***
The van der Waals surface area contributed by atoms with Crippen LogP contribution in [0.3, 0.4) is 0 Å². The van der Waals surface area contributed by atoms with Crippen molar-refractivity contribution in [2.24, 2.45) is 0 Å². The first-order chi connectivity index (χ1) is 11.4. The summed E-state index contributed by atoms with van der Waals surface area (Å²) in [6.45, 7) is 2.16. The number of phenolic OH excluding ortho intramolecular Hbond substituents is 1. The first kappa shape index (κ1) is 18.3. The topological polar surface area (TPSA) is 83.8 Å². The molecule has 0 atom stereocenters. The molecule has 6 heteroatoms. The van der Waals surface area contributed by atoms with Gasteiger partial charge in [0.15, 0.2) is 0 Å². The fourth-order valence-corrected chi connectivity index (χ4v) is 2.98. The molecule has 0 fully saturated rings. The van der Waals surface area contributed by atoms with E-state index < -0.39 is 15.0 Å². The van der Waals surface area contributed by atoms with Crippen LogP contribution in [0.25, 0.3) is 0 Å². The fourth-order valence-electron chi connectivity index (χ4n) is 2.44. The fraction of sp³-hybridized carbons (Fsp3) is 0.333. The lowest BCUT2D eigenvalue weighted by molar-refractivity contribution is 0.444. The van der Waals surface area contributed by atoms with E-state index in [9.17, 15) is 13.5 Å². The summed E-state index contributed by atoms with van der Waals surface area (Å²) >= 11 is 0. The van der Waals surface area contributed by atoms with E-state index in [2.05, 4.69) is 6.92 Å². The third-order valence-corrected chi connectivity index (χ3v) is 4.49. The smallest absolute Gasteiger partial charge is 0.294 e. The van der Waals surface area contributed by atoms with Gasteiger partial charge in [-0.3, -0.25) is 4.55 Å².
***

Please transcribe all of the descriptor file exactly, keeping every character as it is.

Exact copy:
The van der Waals surface area contributed by atoms with Crippen LogP contribution in [0.3, 0.4) is 0 Å². The van der Waals surface area contributed by atoms with Crippen molar-refractivity contribution in [2.24, 2.45) is 0 Å². The first-order chi connectivity index (χ1) is 11.4. The summed E-state index contributed by atoms with van der Waals surface area (Å²) in [6.45, 7) is 2.16. The number of phenolic OH excluding ortho intramolecular Hbond substituents is 1. The first kappa shape index (κ1) is 18.3. The topological polar surface area (TPSA) is 83.8 Å². The molecule has 0 atom stereocenters. The molecule has 6 heteroatoms. The van der Waals surface area contributed by atoms with Gasteiger partial charge in [0.15, 0.2) is 0 Å². The fourth-order valence-corrected chi connectivity index (χ4v) is 2.98. The molecule has 0 fully saturated rings. The van der Waals surface area contributed by atoms with E-state index < -0.39 is 15.0 Å². The van der Waals surface area contributed by atoms with Crippen LogP contribution in [0.25, 0.3) is 0 Å². The fourth-order valence-electron chi connectivity index (χ4n) is 2.44. The fraction of sp³-hybridized carbons (Fsp3) is 0.333. The lowest BCUT2D eigenvalue weighted by molar-refractivity contribution is 0.444. The van der Waals surface area contributed by atoms with E-state index in [9.17, 15) is 13.5 Å². The summed E-state index contributed by atoms with van der Waals surface area (Å²) >= 11 is 0. The van der Waals surface area contributed by atoms with E-state index in [2.05, 4.69) is 6.92 Å². The third-order valence-corrected chi connectivity index (χ3v) is 4.49. The smallest absolute Gasteiger partial charge is 0.294 e. The van der Waals surface area contributed by atoms with Gasteiger partial charge in [-0.3, -0.25) is 4.55 Å².